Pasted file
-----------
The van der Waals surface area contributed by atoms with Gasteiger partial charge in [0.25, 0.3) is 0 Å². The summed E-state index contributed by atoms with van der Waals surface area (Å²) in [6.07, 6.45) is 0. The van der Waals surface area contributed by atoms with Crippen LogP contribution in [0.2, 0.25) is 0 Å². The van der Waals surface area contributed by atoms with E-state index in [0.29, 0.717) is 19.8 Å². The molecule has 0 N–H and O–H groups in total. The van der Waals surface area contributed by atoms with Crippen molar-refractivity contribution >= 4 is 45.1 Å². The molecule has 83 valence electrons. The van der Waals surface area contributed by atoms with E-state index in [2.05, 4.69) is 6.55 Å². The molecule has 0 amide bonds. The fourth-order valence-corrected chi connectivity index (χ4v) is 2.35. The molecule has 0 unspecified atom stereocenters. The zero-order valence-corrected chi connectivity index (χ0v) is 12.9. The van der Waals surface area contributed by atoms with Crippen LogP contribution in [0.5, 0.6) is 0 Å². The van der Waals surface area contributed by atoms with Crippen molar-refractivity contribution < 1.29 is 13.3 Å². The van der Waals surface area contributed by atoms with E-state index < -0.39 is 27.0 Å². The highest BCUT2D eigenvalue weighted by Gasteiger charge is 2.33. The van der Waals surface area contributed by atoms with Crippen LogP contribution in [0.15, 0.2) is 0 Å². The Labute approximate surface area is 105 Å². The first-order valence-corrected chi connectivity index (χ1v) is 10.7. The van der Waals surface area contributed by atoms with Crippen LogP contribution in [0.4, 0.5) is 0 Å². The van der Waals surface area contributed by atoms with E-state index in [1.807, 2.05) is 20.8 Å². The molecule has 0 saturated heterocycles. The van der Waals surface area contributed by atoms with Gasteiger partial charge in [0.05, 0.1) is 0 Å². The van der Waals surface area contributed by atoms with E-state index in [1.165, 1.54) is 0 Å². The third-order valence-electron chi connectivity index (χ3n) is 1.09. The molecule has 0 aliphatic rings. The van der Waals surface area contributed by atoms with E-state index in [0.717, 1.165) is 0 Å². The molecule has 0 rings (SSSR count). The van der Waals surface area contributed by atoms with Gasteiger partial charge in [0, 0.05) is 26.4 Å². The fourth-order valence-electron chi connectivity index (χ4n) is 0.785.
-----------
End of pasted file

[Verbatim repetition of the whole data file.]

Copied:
The van der Waals surface area contributed by atoms with Gasteiger partial charge in [0.25, 0.3) is 0 Å². The summed E-state index contributed by atoms with van der Waals surface area (Å²) in [6.07, 6.45) is 0. The van der Waals surface area contributed by atoms with Crippen LogP contribution in [0.2, 0.25) is 0 Å². The van der Waals surface area contributed by atoms with E-state index in [0.29, 0.717) is 19.8 Å². The molecule has 0 N–H and O–H groups in total. The van der Waals surface area contributed by atoms with Crippen molar-refractivity contribution >= 4 is 45.1 Å². The molecule has 83 valence electrons. The van der Waals surface area contributed by atoms with E-state index in [2.05, 4.69) is 6.55 Å². The molecule has 0 amide bonds. The fourth-order valence-corrected chi connectivity index (χ4v) is 2.35. The molecule has 0 unspecified atom stereocenters. The zero-order valence-corrected chi connectivity index (χ0v) is 12.9. The van der Waals surface area contributed by atoms with Crippen LogP contribution in [0.5, 0.6) is 0 Å². The van der Waals surface area contributed by atoms with Crippen molar-refractivity contribution < 1.29 is 13.3 Å². The van der Waals surface area contributed by atoms with E-state index < -0.39 is 27.0 Å². The highest BCUT2D eigenvalue weighted by Gasteiger charge is 2.33. The van der Waals surface area contributed by atoms with Crippen LogP contribution in [0.15, 0.2) is 0 Å². The Labute approximate surface area is 105 Å². The first-order valence-corrected chi connectivity index (χ1v) is 10.7. The van der Waals surface area contributed by atoms with Crippen LogP contribution in [0.4, 0.5) is 0 Å². The van der Waals surface area contributed by atoms with E-state index in [1.807, 2.05) is 20.8 Å². The molecule has 0 saturated heterocycles. The van der Waals surface area contributed by atoms with Gasteiger partial charge in [0.05, 0.1) is 0 Å². The van der Waals surface area contributed by atoms with E-state index in [1.165, 1.54) is 0 Å². The third-order valence-electron chi connectivity index (χ3n) is 1.09. The molecule has 0 aliphatic rings. The van der Waals surface area contributed by atoms with E-state index in [0.717, 1.165) is 0 Å². The molecule has 0 rings (SSSR count). The van der Waals surface area contributed by atoms with Gasteiger partial charge in [0, 0.05) is 26.4 Å². The fourth-order valence-electron chi connectivity index (χ4n) is 0.785.